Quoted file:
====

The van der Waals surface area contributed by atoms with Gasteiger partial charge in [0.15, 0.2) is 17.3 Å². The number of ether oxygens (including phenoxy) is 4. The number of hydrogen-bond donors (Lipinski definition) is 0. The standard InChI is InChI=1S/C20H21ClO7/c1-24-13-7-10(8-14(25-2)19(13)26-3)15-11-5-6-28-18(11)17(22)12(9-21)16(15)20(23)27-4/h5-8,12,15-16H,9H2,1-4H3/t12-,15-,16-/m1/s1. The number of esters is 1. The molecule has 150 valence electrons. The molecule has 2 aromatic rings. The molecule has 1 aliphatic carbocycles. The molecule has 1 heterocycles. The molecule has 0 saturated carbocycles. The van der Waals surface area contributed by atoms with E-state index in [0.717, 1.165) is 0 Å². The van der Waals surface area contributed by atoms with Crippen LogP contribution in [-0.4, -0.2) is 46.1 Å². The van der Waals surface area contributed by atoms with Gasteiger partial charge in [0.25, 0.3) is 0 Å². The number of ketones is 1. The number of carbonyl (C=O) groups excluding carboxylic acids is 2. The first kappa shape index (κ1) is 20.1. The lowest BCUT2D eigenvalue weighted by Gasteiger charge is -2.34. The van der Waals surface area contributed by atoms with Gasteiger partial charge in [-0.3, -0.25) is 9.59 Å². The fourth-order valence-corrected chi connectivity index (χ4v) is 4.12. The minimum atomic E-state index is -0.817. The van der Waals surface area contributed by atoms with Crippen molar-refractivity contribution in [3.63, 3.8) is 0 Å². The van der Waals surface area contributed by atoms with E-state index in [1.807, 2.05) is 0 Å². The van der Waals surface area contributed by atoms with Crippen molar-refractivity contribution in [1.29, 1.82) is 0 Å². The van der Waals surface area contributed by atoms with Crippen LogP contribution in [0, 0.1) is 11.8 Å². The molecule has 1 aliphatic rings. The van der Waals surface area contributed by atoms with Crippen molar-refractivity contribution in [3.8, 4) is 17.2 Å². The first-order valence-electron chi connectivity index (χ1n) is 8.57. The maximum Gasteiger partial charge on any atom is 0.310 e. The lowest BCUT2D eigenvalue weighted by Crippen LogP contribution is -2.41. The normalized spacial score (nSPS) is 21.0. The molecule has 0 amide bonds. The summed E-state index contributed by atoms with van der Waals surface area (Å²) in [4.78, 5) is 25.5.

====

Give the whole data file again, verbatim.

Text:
The van der Waals surface area contributed by atoms with Gasteiger partial charge in [0.15, 0.2) is 17.3 Å². The number of ether oxygens (including phenoxy) is 4. The number of hydrogen-bond donors (Lipinski definition) is 0. The standard InChI is InChI=1S/C20H21ClO7/c1-24-13-7-10(8-14(25-2)19(13)26-3)15-11-5-6-28-18(11)17(22)12(9-21)16(15)20(23)27-4/h5-8,12,15-16H,9H2,1-4H3/t12-,15-,16-/m1/s1. The number of esters is 1. The molecule has 150 valence electrons. The molecule has 2 aromatic rings. The molecule has 1 aliphatic carbocycles. The molecule has 1 heterocycles. The molecule has 0 saturated carbocycles. The van der Waals surface area contributed by atoms with E-state index in [0.717, 1.165) is 0 Å². The van der Waals surface area contributed by atoms with Crippen LogP contribution in [-0.4, -0.2) is 46.1 Å². The van der Waals surface area contributed by atoms with Gasteiger partial charge in [0.25, 0.3) is 0 Å². The number of ketones is 1. The number of carbonyl (C=O) groups excluding carboxylic acids is 2. The first kappa shape index (κ1) is 20.1. The lowest BCUT2D eigenvalue weighted by Gasteiger charge is -2.34. The van der Waals surface area contributed by atoms with Gasteiger partial charge in [-0.3, -0.25) is 9.59 Å². The fourth-order valence-corrected chi connectivity index (χ4v) is 4.12. The minimum atomic E-state index is -0.817. The van der Waals surface area contributed by atoms with Crippen molar-refractivity contribution in [3.63, 3.8) is 0 Å². The van der Waals surface area contributed by atoms with E-state index in [1.807, 2.05) is 0 Å². The van der Waals surface area contributed by atoms with Crippen molar-refractivity contribution in [1.29, 1.82) is 0 Å². The van der Waals surface area contributed by atoms with Crippen LogP contribution in [0, 0.1) is 11.8 Å². The molecule has 1 aliphatic rings. The van der Waals surface area contributed by atoms with Crippen molar-refractivity contribution in [3.8, 4) is 17.2 Å². The first-order valence-electron chi connectivity index (χ1n) is 8.57. The maximum Gasteiger partial charge on any atom is 0.310 e. The lowest BCUT2D eigenvalue weighted by Crippen LogP contribution is -2.41. The normalized spacial score (nSPS) is 21.0. The molecule has 0 amide bonds. The summed E-state index contributed by atoms with van der Waals surface area (Å²) in [4.78, 5) is 25.5.